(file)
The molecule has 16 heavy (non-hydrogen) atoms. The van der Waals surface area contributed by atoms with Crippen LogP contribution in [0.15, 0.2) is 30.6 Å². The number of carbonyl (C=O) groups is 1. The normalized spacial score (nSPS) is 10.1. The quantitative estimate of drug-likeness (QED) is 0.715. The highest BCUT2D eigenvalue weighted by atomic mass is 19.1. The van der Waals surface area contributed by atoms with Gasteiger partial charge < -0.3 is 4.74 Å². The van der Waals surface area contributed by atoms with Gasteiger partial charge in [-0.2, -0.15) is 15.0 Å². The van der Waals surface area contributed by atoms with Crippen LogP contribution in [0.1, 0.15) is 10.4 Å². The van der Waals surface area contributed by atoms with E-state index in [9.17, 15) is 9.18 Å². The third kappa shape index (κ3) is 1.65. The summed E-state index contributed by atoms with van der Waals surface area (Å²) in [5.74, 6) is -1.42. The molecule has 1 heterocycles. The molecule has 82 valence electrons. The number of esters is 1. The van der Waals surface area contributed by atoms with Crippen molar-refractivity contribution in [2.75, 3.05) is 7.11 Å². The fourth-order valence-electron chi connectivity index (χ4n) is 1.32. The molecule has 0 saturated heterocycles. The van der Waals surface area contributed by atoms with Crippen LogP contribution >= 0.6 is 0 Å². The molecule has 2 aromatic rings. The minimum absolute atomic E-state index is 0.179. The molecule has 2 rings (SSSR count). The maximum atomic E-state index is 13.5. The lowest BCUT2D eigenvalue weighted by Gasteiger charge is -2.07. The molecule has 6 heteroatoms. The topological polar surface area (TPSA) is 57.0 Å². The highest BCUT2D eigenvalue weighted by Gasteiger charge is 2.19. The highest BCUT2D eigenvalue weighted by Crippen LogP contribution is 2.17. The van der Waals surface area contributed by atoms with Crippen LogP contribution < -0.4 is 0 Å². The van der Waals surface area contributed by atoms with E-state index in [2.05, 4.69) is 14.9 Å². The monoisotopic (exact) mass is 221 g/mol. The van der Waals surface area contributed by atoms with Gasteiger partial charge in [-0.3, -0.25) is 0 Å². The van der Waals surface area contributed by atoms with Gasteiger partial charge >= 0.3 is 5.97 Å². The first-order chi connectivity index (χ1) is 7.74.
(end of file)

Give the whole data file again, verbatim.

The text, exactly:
The molecule has 16 heavy (non-hydrogen) atoms. The van der Waals surface area contributed by atoms with Crippen LogP contribution in [0.15, 0.2) is 30.6 Å². The number of carbonyl (C=O) groups is 1. The normalized spacial score (nSPS) is 10.1. The quantitative estimate of drug-likeness (QED) is 0.715. The highest BCUT2D eigenvalue weighted by atomic mass is 19.1. The van der Waals surface area contributed by atoms with Gasteiger partial charge < -0.3 is 4.74 Å². The van der Waals surface area contributed by atoms with Gasteiger partial charge in [-0.2, -0.15) is 15.0 Å². The van der Waals surface area contributed by atoms with Crippen LogP contribution in [0.1, 0.15) is 10.4 Å². The van der Waals surface area contributed by atoms with E-state index in [9.17, 15) is 9.18 Å². The third kappa shape index (κ3) is 1.65. The summed E-state index contributed by atoms with van der Waals surface area (Å²) in [5.74, 6) is -1.42. The molecule has 1 heterocycles. The molecule has 82 valence electrons. The number of esters is 1. The van der Waals surface area contributed by atoms with Crippen molar-refractivity contribution in [2.75, 3.05) is 7.11 Å². The fourth-order valence-electron chi connectivity index (χ4n) is 1.32. The molecule has 0 saturated heterocycles. The van der Waals surface area contributed by atoms with Crippen LogP contribution >= 0.6 is 0 Å². The molecule has 2 aromatic rings. The minimum absolute atomic E-state index is 0.179. The molecule has 2 rings (SSSR count). The maximum atomic E-state index is 13.5. The lowest BCUT2D eigenvalue weighted by Gasteiger charge is -2.07. The molecule has 6 heteroatoms. The topological polar surface area (TPSA) is 57.0 Å². The highest BCUT2D eigenvalue weighted by Gasteiger charge is 2.19. The highest BCUT2D eigenvalue weighted by Crippen LogP contribution is 2.17. The van der Waals surface area contributed by atoms with Crippen LogP contribution < -0.4 is 0 Å². The van der Waals surface area contributed by atoms with E-state index in [2.05, 4.69) is 14.9 Å². The monoisotopic (exact) mass is 221 g/mol. The van der Waals surface area contributed by atoms with Gasteiger partial charge in [-0.3, -0.25) is 0 Å². The van der Waals surface area contributed by atoms with Gasteiger partial charge >= 0.3 is 5.97 Å². The first-order chi connectivity index (χ1) is 7.74.